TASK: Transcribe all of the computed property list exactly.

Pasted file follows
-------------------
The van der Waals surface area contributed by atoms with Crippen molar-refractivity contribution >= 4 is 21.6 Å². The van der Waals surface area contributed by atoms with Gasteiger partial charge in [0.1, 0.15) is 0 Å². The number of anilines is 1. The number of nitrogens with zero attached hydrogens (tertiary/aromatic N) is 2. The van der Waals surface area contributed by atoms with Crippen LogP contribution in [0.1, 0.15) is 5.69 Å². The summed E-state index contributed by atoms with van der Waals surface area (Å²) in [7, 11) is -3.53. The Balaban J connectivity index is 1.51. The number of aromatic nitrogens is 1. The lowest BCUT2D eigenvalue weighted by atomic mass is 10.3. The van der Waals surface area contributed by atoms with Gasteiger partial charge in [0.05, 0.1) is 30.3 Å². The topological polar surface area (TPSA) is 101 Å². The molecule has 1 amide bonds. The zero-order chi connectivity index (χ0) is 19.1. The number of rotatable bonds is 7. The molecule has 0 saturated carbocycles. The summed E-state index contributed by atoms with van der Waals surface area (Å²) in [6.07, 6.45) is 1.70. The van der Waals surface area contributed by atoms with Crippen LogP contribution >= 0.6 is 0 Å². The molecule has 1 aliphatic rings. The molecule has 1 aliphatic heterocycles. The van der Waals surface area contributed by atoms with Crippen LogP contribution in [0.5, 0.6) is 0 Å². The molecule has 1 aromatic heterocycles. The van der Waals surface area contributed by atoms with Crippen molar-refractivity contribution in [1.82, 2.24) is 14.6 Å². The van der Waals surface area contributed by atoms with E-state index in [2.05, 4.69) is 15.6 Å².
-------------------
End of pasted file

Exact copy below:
The van der Waals surface area contributed by atoms with Crippen molar-refractivity contribution >= 4 is 21.6 Å². The van der Waals surface area contributed by atoms with Gasteiger partial charge in [0.1, 0.15) is 0 Å². The number of anilines is 1. The number of nitrogens with zero attached hydrogens (tertiary/aromatic N) is 2. The van der Waals surface area contributed by atoms with Crippen LogP contribution in [0.1, 0.15) is 5.69 Å². The summed E-state index contributed by atoms with van der Waals surface area (Å²) in [7, 11) is -3.53. The Balaban J connectivity index is 1.51. The number of aromatic nitrogens is 1. The lowest BCUT2D eigenvalue weighted by atomic mass is 10.3. The van der Waals surface area contributed by atoms with Gasteiger partial charge in [0.05, 0.1) is 30.3 Å². The topological polar surface area (TPSA) is 101 Å². The molecule has 1 amide bonds. The zero-order chi connectivity index (χ0) is 19.1. The number of rotatable bonds is 7. The molecule has 0 saturated carbocycles. The summed E-state index contributed by atoms with van der Waals surface area (Å²) in [6.07, 6.45) is 1.70. The van der Waals surface area contributed by atoms with Crippen LogP contribution >= 0.6 is 0 Å². The molecule has 1 aliphatic rings. The molecule has 1 aliphatic heterocycles. The van der Waals surface area contributed by atoms with Crippen LogP contribution in [0.5, 0.6) is 0 Å². The molecule has 1 aromatic heterocycles. The van der Waals surface area contributed by atoms with Crippen molar-refractivity contribution in [1.82, 2.24) is 14.6 Å². The van der Waals surface area contributed by atoms with E-state index in [2.05, 4.69) is 15.6 Å².